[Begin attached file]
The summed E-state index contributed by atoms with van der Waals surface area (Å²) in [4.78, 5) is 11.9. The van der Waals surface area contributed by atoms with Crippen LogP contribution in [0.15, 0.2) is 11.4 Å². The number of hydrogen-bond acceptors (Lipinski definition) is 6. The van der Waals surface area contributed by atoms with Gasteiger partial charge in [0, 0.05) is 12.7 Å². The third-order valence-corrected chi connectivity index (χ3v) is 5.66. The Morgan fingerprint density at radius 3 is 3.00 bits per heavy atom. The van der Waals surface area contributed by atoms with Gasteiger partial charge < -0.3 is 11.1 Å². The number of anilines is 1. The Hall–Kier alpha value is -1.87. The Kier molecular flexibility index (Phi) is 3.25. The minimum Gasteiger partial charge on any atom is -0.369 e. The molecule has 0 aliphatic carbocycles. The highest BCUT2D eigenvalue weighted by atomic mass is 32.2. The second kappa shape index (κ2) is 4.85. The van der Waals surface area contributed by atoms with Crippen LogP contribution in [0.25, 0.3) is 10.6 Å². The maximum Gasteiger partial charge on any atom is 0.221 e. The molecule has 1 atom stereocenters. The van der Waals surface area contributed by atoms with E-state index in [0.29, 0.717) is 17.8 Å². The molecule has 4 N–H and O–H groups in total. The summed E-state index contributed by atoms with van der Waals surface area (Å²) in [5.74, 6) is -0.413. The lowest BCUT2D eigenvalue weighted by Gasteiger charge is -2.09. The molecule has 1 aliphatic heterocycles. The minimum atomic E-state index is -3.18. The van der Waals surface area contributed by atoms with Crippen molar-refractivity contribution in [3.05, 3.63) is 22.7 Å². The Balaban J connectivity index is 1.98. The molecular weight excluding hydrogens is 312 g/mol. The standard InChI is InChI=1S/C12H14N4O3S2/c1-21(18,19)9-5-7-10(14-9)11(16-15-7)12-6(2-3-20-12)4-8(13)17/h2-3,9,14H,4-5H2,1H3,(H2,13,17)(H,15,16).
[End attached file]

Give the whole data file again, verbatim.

The summed E-state index contributed by atoms with van der Waals surface area (Å²) in [4.78, 5) is 11.9. The van der Waals surface area contributed by atoms with Crippen LogP contribution in [0.15, 0.2) is 11.4 Å². The number of hydrogen-bond acceptors (Lipinski definition) is 6. The van der Waals surface area contributed by atoms with Gasteiger partial charge in [0, 0.05) is 12.7 Å². The third-order valence-corrected chi connectivity index (χ3v) is 5.66. The Morgan fingerprint density at radius 3 is 3.00 bits per heavy atom. The van der Waals surface area contributed by atoms with Gasteiger partial charge < -0.3 is 11.1 Å². The number of anilines is 1. The Hall–Kier alpha value is -1.87. The Kier molecular flexibility index (Phi) is 3.25. The minimum Gasteiger partial charge on any atom is -0.369 e. The molecule has 0 aliphatic carbocycles. The highest BCUT2D eigenvalue weighted by atomic mass is 32.2. The second kappa shape index (κ2) is 4.85. The van der Waals surface area contributed by atoms with Crippen LogP contribution in [0.25, 0.3) is 10.6 Å². The maximum Gasteiger partial charge on any atom is 0.221 e. The molecule has 1 atom stereocenters. The van der Waals surface area contributed by atoms with E-state index in [0.29, 0.717) is 17.8 Å². The molecule has 4 N–H and O–H groups in total. The summed E-state index contributed by atoms with van der Waals surface area (Å²) in [5.74, 6) is -0.413. The lowest BCUT2D eigenvalue weighted by Gasteiger charge is -2.09. The molecule has 1 aliphatic heterocycles. The minimum atomic E-state index is -3.18. The van der Waals surface area contributed by atoms with Crippen molar-refractivity contribution in [3.05, 3.63) is 22.7 Å². The Balaban J connectivity index is 1.98. The molecular weight excluding hydrogens is 312 g/mol. The standard InChI is InChI=1S/C12H14N4O3S2/c1-21(18,19)9-5-7-10(14-9)11(16-15-7)12-6(2-3-20-12)4-8(13)17/h2-3,9,14H,4-5H2,1H3,(H2,13,17)(H,15,16).